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Here in Massachusetts we need to pay careful attention to history illustrated in the iconic photo by Stanley Forman “The Soiling of Old Glory” from April 5, 1976, as an angry counter-protester to school desegregation is seen getting ready to attack a demonstrator fighting for school integration. The reality of segregation in Boston’s public schools was the subject of Jonathan Kozol’s Death at an Early Age (1967).
Those who protest against neofascism realize that democracy is in the streets. Forman’s photo is particularly important today because schools in the U.S. have for all intents and purposes been resegregated. And many who want to return to some mythic and glorified past carry guns to defend that separation and their twisted ideology.
I consider myself fortunate, as I had a psychology professor, Jack Finger, who was one of the expert witnesses who testified in favor of school integration during the 1970s in Boston.
Summer was past its apex on August 19th. Heather Heyer had been killed during a neo-Nazi rally and its aftermath on the streets of Charlottesville, Virginia only a week earlier. In Boston, tens of thousands showed up to protest against a neo-Nazi and neofascist rally on the Boston Common. Even a casual observer of history would admit that the cradle of national government—the incubator of representative democracy—was once again metaphorically present in the church tower with the warning light of a silversmith.
Trump, ever the faux and sunshine patriot, attacked the antifascist and anti-Nazi protesters as “anti-police agitators,” before covering his pathetic tracks in the sand with an observation about the right to protest in the U.S. (“Trump attacks protesters as anti-police agitators,” The Guardian, August 19, 2017).
We pushed back against hate across the state in Pittsfield, Massachusetts where the Berkshires and Taconics and Catskills intertwine to form the foothills of the Appalachians. There were about 300 of us in this city of just over 40,000 people, which had been abandoned by deindustrialization and many were trying to hold onto the basic decency and humanity that informs the history of this place.
People were talking to one another, as they often do at the demonstrations that have arisen in response to the neofascism of Trump and Company. Bannon was gone, but Gorka and Miller remained, as did McMaster with the beginning of a plan to renew another troop surge into the devastation that has been visited on Afghanistan. And they were making plans for other interventions in other places.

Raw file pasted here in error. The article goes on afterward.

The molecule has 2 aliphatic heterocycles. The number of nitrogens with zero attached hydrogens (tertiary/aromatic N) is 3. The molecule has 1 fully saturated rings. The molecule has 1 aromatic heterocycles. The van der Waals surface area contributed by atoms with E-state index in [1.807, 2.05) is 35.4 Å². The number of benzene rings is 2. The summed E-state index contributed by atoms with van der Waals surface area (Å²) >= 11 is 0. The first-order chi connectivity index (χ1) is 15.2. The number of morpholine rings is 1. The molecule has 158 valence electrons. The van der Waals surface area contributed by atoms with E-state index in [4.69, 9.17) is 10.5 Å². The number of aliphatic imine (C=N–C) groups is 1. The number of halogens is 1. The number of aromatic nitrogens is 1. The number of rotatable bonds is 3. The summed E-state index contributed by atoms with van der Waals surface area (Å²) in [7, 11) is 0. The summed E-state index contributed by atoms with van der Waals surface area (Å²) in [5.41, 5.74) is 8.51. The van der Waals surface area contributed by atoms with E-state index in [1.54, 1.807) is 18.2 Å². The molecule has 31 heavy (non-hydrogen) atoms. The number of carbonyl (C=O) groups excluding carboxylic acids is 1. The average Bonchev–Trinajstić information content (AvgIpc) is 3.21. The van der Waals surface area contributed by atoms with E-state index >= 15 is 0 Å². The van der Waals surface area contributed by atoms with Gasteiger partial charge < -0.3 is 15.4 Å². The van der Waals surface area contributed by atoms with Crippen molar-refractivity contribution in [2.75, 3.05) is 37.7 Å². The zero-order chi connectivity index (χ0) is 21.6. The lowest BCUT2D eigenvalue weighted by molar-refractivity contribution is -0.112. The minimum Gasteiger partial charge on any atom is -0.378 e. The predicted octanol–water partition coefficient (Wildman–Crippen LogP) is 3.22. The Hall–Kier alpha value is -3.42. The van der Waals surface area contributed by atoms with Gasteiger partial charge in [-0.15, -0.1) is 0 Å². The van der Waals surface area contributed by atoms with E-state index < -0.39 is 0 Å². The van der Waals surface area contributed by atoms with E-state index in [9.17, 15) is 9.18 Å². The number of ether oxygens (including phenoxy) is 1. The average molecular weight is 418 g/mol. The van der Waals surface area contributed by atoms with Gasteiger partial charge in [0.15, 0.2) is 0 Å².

The mix of humanity in the crowd of protesters was ennobling: Gays and lesbians and blacks and whites and Latinos and Jews and Christians and Muslims. Here was the nation in miniature. There was a police presence that I have not seen at protests in this area before. I think that Charlottesville was on all minds.
Park Square, in the heart of the city, was lavished with the well wishes of passersby in cars, trucks, including many in tractor trailers, and motorcyclists. One middle finger and hordes of peace signs were raised.
While the besieged president was uniquely himself, teetering between condemnation and support of the right to protest, I marveled at a piece in The Guardian by a former foreign affairs correspondent and columnist, Simon Tisdall (“A letter to my American friends: when did the dream die,” August 19, 2017), where that writer recycles much of the myth about when Trump happened upon the U.S. political scene and everything suddenly went wrong overnight.
Tisdall wrote about attending an event at the White House in 1992 on the South Lawn when George H.W. Bush was president. Bush “was extolling the virtues of American fitness,” and the writer “finally took America to my heart.” Perhaps Tisdall missed the unemployment rate of 7.8 % in 1992, the unofficial and under reported poverty rate of 14.2%, or the “turkey shoot” that one pilot observed in 1991 as Iraqi forces were shot from the air as they fled Kuwait. Perhaps also missed was the Iranian passenger flight that was shot out of the air in 1988, killing its 290 passengers. George H.W. Bush, then the vice president, said that he would “never apologize for the United States of America. Ever. I don’t care what the facts are.” Or maybe also missed was the death and destruction in Panama as part of “Operation Just Cause” that killed an untold number of civilians with an onslaught of 24,000 U.S. troops, intervening in a nation that posed no credible threat to the U.S.
Here is Tisdall again on the administration of George H. W. Bush:
Yet Bush’s actions were instructive in other, more presidentially symbolic ways. They spoke to his sense of a free people joined together in a voluntary, mutually supportive union. For him, “one nation under God, indivisible, with liberty and justice for all”, to quote the Pledge of Allegiance, was no trite slogan. It was a living, vital principle.
Being on the streets in protest in the face of such hyperbole is the only place to be!